This will allow anyone to adapt the DIY bathroom vanity project to suit their typically larger space and to add more storage to the vanity, if desired.
I also included some standard size board measurements in case you do not have as much reclaimed barnwood at your disposal, but still want to achieve the same rustic look in your bathroom.
The tin was turned into sides for the DIY bathroom vanity project, cabinet front projects, pantry door fronts, and to make two interior doors that were framed in barnwood, also.
Table of Contents:
You may not need all of the tools on this list. Some saws can be used to make multiple style cuts, depending upon the skill of the user.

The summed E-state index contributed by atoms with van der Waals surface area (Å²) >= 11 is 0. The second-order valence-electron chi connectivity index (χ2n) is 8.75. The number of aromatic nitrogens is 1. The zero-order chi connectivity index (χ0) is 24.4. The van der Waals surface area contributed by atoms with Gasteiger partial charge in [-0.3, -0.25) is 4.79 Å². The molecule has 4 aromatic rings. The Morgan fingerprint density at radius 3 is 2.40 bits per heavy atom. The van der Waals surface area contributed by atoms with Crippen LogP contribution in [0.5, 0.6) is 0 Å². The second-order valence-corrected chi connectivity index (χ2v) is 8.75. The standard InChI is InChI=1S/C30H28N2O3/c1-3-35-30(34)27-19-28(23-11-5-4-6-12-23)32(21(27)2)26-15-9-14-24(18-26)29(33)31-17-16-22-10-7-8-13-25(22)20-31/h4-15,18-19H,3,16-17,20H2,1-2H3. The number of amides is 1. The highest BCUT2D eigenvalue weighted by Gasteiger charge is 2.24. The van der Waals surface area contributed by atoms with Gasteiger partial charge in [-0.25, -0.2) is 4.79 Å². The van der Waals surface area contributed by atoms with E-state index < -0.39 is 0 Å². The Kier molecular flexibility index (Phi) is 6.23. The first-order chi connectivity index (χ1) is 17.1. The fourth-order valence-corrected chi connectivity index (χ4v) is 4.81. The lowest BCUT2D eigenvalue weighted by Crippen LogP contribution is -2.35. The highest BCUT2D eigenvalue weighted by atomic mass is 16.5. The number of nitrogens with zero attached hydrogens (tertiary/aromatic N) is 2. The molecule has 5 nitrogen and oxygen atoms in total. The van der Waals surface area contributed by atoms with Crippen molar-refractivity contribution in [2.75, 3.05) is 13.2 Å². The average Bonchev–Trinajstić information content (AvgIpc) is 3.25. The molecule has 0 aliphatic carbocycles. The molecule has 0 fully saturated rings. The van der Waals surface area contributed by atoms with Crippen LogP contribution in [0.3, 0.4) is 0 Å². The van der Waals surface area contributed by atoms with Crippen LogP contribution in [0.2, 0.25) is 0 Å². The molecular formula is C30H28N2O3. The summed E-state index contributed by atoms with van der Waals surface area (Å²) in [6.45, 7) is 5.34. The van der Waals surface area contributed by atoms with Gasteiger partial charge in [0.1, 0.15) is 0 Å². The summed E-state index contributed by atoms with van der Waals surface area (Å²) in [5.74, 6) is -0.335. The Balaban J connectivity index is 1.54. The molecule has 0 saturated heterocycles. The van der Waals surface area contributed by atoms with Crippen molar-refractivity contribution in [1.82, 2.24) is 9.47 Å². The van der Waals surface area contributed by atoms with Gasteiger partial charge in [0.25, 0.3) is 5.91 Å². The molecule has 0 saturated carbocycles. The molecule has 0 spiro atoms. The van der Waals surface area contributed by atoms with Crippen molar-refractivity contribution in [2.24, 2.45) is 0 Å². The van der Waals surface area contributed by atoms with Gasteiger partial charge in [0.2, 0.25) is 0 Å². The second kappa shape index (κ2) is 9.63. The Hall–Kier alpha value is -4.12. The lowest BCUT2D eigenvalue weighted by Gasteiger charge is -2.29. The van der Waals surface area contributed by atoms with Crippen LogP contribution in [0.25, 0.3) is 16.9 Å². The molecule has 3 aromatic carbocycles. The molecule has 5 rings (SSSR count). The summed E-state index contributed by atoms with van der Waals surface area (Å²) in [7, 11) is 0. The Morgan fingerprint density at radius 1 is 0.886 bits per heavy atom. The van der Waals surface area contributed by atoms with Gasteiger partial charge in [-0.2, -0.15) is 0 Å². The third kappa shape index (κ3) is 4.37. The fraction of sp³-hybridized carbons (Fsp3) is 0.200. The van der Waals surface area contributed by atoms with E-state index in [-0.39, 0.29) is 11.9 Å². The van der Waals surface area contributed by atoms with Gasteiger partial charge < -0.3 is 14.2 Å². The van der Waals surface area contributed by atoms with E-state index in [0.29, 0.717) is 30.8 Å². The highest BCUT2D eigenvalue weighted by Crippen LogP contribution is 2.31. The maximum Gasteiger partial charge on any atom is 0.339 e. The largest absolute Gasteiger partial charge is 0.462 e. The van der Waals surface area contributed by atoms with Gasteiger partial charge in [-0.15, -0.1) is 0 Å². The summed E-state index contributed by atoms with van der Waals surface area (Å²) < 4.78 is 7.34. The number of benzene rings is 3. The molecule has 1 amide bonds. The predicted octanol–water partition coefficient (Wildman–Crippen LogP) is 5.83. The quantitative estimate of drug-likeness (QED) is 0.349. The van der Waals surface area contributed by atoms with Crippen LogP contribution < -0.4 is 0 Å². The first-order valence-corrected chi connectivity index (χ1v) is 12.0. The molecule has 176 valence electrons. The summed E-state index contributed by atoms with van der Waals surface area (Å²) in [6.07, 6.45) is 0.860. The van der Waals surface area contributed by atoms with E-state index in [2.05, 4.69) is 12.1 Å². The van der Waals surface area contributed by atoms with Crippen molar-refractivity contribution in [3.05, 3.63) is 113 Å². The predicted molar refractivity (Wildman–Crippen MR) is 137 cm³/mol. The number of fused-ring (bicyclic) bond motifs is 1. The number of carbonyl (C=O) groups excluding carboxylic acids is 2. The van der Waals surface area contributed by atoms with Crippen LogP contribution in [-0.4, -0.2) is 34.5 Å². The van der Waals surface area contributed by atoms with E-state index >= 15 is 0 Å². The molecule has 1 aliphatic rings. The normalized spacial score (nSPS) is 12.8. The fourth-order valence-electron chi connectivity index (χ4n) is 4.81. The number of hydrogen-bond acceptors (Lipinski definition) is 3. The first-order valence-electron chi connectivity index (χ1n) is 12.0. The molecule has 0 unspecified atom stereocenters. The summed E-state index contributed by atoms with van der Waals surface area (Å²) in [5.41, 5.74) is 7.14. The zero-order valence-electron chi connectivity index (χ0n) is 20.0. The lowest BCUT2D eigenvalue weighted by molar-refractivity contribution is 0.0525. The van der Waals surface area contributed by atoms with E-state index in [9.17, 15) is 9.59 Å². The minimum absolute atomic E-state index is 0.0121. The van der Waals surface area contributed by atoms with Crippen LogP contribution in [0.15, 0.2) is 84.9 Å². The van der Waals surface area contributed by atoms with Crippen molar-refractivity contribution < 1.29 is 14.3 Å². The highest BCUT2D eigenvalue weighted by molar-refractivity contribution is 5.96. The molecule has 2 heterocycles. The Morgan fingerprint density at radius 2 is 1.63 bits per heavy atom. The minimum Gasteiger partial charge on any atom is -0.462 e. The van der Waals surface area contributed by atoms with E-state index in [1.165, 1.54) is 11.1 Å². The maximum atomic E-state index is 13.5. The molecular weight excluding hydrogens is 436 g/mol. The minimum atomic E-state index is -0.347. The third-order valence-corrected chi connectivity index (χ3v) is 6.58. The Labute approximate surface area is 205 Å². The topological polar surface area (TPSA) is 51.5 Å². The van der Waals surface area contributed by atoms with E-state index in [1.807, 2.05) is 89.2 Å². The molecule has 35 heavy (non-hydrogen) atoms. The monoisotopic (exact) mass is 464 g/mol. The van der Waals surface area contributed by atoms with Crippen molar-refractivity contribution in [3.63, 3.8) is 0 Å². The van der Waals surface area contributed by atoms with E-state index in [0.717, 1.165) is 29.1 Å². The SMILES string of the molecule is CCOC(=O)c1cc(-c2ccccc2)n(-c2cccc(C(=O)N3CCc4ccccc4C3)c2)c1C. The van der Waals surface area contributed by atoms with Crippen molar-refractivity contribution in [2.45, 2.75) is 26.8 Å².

- Jig Saw
- Miter Saw
- Kreg Jig
- Power Drill
- Table Saw
- Measuring Tape
- Pencil or Marker
- Tin Snips
- Polyurethane and old rags
- Galvanized tub (or traditional sink) we used a 7-gallon tub
- Sink drain and stopper – if not harvesting off the existing sink
- Pipe Sealant Putty
- Pipe Tape
- Stud Finder
- Drawer Pulls – we used fencing staples
- Hinges for cabinet doors – I recommend using 2 or 3 inch hinges
- Metal drill bit large enough to fit the drain being used if making a sink out of a galvanized tub
- Metal pipe in your choice of dimensions and faucet handles
- Sandpaper to smooth any rough exposed edges on the barnwood
- 4 x 3.5 inch square wood posts or 4 X 4 barnwood boards for frame and legs
- 2 X 6 hardwood boards cut to the desired size – we used locust and red oak boards for shelves – optional
- Hardwood barn boards for countertop if not using a conventional bathroom vanity countertop – we used a combination of red oak and locust for both the vanity top and a backsplash